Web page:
Argued December 10, 2013.
On Petition for Review of an Order of the Board of Immigration Appeals.
Philip A. Eichorn, PHILIP EICHORN COMPANY, LPA, Cleveland, Ohio, for Petitioner.
Jennifer Paisner Williams, UNITED STATES DEPARTMENT OF JUSTICE, Washington, D.C., for Respondent.
Stuart F. Delery, Acting Assistant Attorney General, David V. Bernal, Assistant Director, Office of Immigration Litigation, UNITED STATES DEPARTMENT OF JUSTICE, Washington, D.C., for Respondent.
Before MOTZ, AGEE, and DIAZ, Circuit Judges. Judge Diaz wrote the opinion, in which Judge Motz and Judge Agee joined.
DIAZ, Circuit Judge:
The Immigration and Nationality Act permits the Attorney General to cancel removal of certain aliens. See 8 U.S.C. § 1229b(b). Although the Attorney General has discretion in such matters, the statute requires the alien to have " been physically present in the United States for a continuous period of not less than 10 years immediately preceding the date of such application." Id. § 1229b(b)(1)(A). In this case, Gustavo Urbina, a native and citizen of Nicaragua, argues that he has met that requirement and is thus statutorily eligible for cancellation of removal. The Immigration Judge and the Board of Immigration Appeals found otherwise. For
the reasons that follow, we deny in part and dismiss in part Urbina's petition for review.
Urbina entered the United States on October 4, 2000, on a tourist visa. He overstayed its expiration. In December 2009--shortly before the statute's ten years would accrue--the Department of Homeland Security served Urbina with a notice to appear, charging him with having entered the United States without being admitted or paroled, pursuant to 8 U.S.C. § 1182(a)(6)(A)(i). The government apparently based that charge on Urbina's own representations in his 2003, 2005, and 2006 applications for temporary protected status, which asserted that he had entered the country in 1998--an entry date the government was unable to verify. The notice to appear did not specify a date and time for the hearing, but instead noted they were " to be set." A.R. 184.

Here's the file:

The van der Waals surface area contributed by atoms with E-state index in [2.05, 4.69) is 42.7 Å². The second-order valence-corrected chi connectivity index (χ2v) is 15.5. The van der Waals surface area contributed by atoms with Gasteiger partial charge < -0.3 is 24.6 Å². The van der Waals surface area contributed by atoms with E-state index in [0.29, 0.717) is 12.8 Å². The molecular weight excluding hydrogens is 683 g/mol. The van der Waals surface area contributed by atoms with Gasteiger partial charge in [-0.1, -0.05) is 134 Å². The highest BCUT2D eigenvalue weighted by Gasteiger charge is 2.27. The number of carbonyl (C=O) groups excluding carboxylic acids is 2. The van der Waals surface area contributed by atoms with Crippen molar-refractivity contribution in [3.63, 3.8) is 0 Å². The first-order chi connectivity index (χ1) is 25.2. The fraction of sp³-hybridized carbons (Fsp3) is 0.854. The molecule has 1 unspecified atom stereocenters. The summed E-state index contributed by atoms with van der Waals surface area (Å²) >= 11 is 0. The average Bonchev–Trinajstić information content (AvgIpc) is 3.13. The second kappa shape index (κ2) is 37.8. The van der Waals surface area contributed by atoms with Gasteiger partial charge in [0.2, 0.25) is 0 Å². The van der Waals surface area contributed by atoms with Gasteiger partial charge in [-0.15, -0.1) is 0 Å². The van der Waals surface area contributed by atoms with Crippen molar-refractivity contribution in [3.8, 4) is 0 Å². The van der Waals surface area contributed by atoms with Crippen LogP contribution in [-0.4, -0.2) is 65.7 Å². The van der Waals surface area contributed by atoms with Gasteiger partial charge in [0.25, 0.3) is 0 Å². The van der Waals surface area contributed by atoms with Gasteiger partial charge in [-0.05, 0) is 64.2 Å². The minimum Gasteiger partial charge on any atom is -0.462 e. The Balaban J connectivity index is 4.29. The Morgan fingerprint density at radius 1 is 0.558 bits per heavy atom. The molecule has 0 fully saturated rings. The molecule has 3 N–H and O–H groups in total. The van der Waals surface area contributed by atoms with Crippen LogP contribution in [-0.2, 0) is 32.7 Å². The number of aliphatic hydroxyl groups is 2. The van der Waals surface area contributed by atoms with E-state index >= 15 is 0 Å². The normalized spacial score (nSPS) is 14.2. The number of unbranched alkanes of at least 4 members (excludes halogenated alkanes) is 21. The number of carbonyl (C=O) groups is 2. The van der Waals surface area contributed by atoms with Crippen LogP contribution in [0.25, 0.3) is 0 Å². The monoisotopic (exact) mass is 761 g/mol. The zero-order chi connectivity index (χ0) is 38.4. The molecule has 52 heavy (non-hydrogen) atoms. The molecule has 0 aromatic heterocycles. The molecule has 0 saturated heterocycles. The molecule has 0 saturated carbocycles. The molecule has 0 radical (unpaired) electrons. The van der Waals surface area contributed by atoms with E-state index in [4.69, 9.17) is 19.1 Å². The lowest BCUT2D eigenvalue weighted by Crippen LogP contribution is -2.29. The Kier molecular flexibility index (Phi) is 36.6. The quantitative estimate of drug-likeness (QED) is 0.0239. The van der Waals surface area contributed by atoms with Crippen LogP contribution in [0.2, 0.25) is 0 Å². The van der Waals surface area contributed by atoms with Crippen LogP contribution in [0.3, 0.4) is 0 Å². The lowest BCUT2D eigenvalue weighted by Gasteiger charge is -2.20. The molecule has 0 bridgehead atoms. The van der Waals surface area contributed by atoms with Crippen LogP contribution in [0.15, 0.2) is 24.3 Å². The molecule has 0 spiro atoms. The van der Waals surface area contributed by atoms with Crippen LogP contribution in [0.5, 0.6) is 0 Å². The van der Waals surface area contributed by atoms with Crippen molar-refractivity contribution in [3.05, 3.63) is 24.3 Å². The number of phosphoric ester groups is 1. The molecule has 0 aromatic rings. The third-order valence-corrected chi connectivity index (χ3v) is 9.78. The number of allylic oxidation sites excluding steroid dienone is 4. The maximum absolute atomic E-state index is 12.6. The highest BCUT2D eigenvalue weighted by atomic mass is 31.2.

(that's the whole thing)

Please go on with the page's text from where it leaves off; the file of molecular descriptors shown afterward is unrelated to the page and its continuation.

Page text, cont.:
Before an Immigration Judge, Urbina admitted that he was not an American citizen. He did not argue that he was in the United States legally, but asserted that he had entered legally in October 2000. Thus, he explained, the charge against him was incorrect. The IJ asked Urbina to file a copy of his passport showing his October 2000 entry. Urbina, in turn, requested that the government file an I-261 form at the next hearing: this form would swap out the original charge on the notice to appear (illegal entry) for the factually correct charge (illegal presence, pursuant to 8 U.S.C. § 1227(a)(1)(B)). The IJ responded, " That's why I'm ...